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Fox, CS, Larson, MG, Hwang, SJ, et al Cross-sectional relations of serum aldosterone and urine sodium excretion to urinary albumin excretion in a community-based sample.Kidney Int2006;69,2064-2066. [PubMed]
 
Mulatero, P, Rabbia, F, Milan, A, et al Drug effects on aldosterone/plasma renin activity ratio in primary aldosteronism.Hypertension2002;40,897-902. [PubMed]
 
Seifarth, C, Trenkel, S, Schobel, H, et al Influence of antihypertensive medication on aldosterone and renin concentration in the differential diagnosis of essential hypertension and primary aldosteronism.Clin Endocrin2002;57,457-465
 
Sanders, MH, Black, J, Costantino, JP, et al Diagnosis of sleep-disordered breathing by half-night polysomnography.Am Rev Respir Dis1991;144,1256-1261. [PubMed]
 
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Figures

Figure Jump LinkFigure 1. AHI (ρ = 0.44, p = 0.0002) [left panel] and HI (ρ = 0.38, p = 0.001) [right panel] correlate with PAC in subjects with resistant hypertension (n = 71).Grahic Jump Location
Figure Jump LinkFigure 2. AHI (ρ = 0.12, p = 0.52) [left panel] and HI (ρ = 0.002, p = 0.99) [right panel] do not correlate with PAC in control subjects (n = 29).Grahic Jump Location

Tables

Table Graphic Jump Location
Table 1. Demographic, Biochemical, and Polysomnographic Findings of Subjects With and Without Resistant Hypertension
* 

Different from subjects with resistant hypertension (p < 0.05).

References

Peppard, PE, Young, T, Palta, M, et al (2000) Prospective study of the association between sleep-disordered breathing and hypertension.N Engl J Med342,1378-1384. [PubMed] [CrossRef]
 
Lavie, P, Hoffstein, V Sleep apnea syndrome: a possible contributing factor to resistant hypertension.Sleep2001;24,721-725. [PubMed]
 
Logan, AG, Perlikowski, SM, Mente, A, et al High prevalence of unrecognized sleep apnoea in drug-resistant hypertension.J Hypertension2001;19,1-7
 
Calhoun, DA, Nishizaka, MK, Zaman, MA, et al High prevalence of primary aldosteronism among black and white subjects with resistant hypertension.Hypertension2002;40,892-896. [PubMed]
 
Gallay, BJ, Ahmad, S, Xu, L, et al Screening for primary aldosteronism without discontinuing hypertensive medications: plasma aldosterone-renin ratio.Am J Kidney Dis2001;37,699-705. [PubMed]
 
Eide, IK, Torjesen, PA, Drolsum, A, et al Low-renin-status in therapy-resistant hypertension: a clue to efficient treatment.J Hypertens2004;22,2217-2226. [PubMed]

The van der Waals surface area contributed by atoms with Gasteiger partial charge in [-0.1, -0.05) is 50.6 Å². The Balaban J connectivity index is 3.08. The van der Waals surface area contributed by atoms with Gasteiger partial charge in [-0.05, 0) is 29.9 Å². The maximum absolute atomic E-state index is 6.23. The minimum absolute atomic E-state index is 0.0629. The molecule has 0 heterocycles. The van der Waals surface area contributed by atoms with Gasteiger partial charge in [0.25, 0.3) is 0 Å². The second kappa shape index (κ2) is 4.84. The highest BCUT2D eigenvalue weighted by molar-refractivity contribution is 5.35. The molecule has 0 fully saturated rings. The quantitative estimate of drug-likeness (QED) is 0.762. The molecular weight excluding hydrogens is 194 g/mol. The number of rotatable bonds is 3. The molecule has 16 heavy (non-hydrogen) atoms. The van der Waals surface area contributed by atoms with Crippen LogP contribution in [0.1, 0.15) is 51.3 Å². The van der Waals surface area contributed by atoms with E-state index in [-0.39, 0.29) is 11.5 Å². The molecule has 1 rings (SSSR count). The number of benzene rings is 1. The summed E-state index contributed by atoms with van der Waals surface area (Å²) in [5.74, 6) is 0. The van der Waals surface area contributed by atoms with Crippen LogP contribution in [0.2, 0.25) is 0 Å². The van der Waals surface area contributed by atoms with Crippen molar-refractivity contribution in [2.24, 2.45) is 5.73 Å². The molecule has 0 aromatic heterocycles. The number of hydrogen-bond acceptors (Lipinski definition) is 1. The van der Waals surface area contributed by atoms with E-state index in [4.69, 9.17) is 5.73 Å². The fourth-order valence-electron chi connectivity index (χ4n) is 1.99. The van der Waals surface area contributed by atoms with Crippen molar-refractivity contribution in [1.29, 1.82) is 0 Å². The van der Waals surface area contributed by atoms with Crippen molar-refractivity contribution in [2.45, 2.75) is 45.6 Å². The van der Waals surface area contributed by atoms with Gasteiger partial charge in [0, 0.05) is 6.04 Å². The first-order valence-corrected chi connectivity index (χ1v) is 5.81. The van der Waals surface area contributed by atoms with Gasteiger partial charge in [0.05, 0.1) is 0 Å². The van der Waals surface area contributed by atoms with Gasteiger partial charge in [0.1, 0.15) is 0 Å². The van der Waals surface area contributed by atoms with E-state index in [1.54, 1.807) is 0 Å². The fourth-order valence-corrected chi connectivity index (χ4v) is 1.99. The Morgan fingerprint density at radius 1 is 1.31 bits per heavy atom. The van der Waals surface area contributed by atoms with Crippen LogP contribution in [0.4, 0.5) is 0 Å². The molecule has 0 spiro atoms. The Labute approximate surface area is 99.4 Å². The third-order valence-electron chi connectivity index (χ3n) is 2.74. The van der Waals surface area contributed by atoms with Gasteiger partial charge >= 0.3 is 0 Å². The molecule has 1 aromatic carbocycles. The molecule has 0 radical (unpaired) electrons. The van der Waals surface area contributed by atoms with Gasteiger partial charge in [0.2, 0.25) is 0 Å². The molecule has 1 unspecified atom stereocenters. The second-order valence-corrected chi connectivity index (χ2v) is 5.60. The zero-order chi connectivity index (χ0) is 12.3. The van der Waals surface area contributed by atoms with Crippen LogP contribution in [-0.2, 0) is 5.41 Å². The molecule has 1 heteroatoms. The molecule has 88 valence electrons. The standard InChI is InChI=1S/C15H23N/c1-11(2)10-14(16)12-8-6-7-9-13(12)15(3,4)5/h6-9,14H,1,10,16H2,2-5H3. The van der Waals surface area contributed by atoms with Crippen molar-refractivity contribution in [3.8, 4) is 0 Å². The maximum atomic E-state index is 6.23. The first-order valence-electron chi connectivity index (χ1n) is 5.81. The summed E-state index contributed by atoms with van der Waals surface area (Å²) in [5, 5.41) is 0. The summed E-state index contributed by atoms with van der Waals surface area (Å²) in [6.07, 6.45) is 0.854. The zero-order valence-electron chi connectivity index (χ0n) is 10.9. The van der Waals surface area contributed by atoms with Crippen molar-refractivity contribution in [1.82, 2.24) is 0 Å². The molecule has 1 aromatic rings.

Calhoun, DA, Nishizaka, MK, Zaman, MA, et al Aldosterone excretion among subjects with resistant hypertension and symptoms of sleep apnea.Chest2004;125,112-117. [PubMed]
 
Netzer, NC, Stoohs, RA, Netzer, CM Using the Berlin Questionnaire to identify patients at risk for the sleep apnea syndrome.Ann Intern Med1999;131,485-491. [PubMed]
 
Chobanian, AV, Bakris, GL, Black, HR, and the National High Blood Pressure Education Program Coordinating Committee.. et al The Seventh Report of the Joint National Committee on Prevention, Detection, Evaluation, and Treatment of High Blood Pressure: the JNC 7 report.JAMA2003;289,2560-2572. [PubMed]
 
Pickering, TG, Hall, JE, Appel, LJ, et al Recommendations of blood pressure measurement in humans and experimental animals: part 1; Blood pressure measurement in humans; a statement for professionals from the Subcommittee of Professional and Public Education of the American Heart Association Council on High Blood Pressure Research.Circulation2005;111,697-716. [PubMed]
 
Rechtschaffen, A Kales, A eds. A manual of standardized terminology, techniques, and scoring system for sleep stages of human sleep. 1968; Brain Information Service/Brain Research Institute, UCLA. Los Angeles, CA:.
 
Marin, JM, Carizzo, SJ, Vicente, E, et al Long-term cardiovascular outcomes in men with obstructive sleep apnea-hypopnea with or without treatment with continuous positive airway pressure: an observational study.Lancet2004;365,1046-1053
 
Shamsuzzaman, AS, Gersh, BJ, Somers, VK Obstructive sleep apnea: implications for cardiac and vascular disease.JAMA2004;290,1906-1914
 
Doherty, LS, Kiely, JL, Swan, V, et al Long-term effects of nasal continuous positive airway pressure therapy on cardiovascular outcomes in sleep apnea syndrome.Chest2005;127,2076-2084. [PubMed]
 
Logan, AG, Tkacova, R, Perlikowski, SM, et al Refractory hypertension and sleep apnea: effect of CPAP on blood pressure and baroreflex.Eur Respir J2003;21,241-247. [PubMed]
 
Becker, HF, Jerrentrup, A, Ploch, T, et al Effect of nasal continuous positive airway pressure treatment on blood pressure in patients with obstructive sleep apnea.Circulation2003;107,68-73. [PubMed]
 
Maillard, D, Fineyre, F, Dreyfuss, D, et al Pressure-heart rate response to α-adrenergic stimulation and hormonal regulation in normotensive patients with obstructive sleep apnea.Am J Hypertens1997;10,24-51. [PubMed]
 
Follenius, M, Krieger, J, Krauth, MO, et al Obstructive sleep apnea treatment: peripheral and central effects on plasma renin activity and aldosterone.Sleep1991;14,211-217. [PubMed]
 
Saarelainen, S, Hasan, J, Siitonen, S, et al Effect of nasal CPAP treatment on plasma volume, aldosterone and 24-h blood pressure in obstructive sleep apnoea.J Sleep Res1996;5,181-185. [PubMed]